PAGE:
“I think songs like ‘All These Things That I’ve Done’ and bands like Arctic Monkeys – that really capture the imagination of the mainstream, but that can also be looked back on a few months down the line without any hint of embarrassment – are so important. They’re the only point of cultural bonding (and drunken singalong) I can expect to have with anyone of my age in 10 years time.”
He’s right, but in other ways this fragmentation is a good thing. It allows, for example, smaller, more close-knit communities to form, often locally centred. Imagine if you find someone in ten years with a Toad Session recording in their music collection, for example. Or imagine, on a larger scale, meeting a fan of King Creosote and realising that you both talked on the Fence Beefboard at the same time. Or even just meeting someone who also reads The Vinyl Villain or, more likely, Said the Gramophone. That bond will be a hell of a lot stronger than a wishy-washy, generic ‘Oh yeah, I liked that Killers song’.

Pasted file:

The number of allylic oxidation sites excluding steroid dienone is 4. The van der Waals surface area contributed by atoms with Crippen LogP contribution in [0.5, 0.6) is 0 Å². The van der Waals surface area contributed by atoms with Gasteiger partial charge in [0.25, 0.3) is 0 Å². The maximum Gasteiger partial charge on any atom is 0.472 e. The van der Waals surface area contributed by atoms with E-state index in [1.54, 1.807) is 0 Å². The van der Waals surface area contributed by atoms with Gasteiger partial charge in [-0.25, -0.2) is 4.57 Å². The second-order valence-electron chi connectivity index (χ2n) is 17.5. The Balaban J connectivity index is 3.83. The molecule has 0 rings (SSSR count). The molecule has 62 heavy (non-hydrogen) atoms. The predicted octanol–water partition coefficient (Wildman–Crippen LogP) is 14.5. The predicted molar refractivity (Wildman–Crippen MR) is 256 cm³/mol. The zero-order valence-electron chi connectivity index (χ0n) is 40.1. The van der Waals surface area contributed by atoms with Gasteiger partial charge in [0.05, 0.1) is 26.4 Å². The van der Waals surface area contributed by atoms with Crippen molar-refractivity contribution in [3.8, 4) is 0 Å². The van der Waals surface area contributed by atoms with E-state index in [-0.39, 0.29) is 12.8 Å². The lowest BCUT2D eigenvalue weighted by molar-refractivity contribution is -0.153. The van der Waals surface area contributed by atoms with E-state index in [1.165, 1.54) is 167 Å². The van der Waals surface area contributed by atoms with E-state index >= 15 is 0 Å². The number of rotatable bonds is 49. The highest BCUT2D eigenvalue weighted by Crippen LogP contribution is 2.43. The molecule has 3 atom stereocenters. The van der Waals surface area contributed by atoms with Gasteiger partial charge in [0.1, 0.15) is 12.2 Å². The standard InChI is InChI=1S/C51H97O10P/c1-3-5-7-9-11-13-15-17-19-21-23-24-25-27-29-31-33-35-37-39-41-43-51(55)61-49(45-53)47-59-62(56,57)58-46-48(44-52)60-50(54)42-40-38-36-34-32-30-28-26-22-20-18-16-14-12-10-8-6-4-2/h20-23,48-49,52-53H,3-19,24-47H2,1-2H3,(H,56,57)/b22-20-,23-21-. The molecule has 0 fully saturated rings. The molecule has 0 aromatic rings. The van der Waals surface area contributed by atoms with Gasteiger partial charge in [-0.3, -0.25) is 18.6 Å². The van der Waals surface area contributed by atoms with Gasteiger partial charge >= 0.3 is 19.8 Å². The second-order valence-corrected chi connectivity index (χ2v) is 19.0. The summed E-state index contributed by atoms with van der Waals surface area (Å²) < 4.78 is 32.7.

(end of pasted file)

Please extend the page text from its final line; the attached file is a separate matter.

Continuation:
But remember that it isn’t just radio and television that forges these shared bonds. ASDA radio plays more and better indie music in an hour that pretty much any major radio station, and they probably have more listeners too, albeit not by choice. But this seeps in everywhere – in every pub and bar that plays music. If you’re in the same pubs as someone, you’re listening to the same music, and if it happens a lot you remember it, however subconsciously, so this process really hasn’t been stopped. Think about the ubiquity of cutting edge music in advertising and television as well – if we’re all watching Big Brother, we’re all listening to the same music.
Ultimately though, I think these things will consolidate. That’s what Capitalism does: builds bigger and bigger and shitter and shitter companies until there is an explosion and it all tumbles down and starts over. You can already see the growth of things like The Hype Machine and Drowned in Sound and to some extent The Guardian as well, all starting to point the way to the kinds of large entities that could easily grow out of the current sea of tiny enterprises. So for anyone worrying about the fragmentation in the actual music industry itself, I honestly doubt it will last that long.
It’s also worth bearing in mind that we often don’t know what is going to define a period of time until afterwards. What’s going to define 2008? Well we don’t know, do we – Vampire Weekend? It’s not unlikely.
The Killers – Mr. Brightside
Vampire Weekend – A-Punk
Nirvana – Smells Like Teen Spirit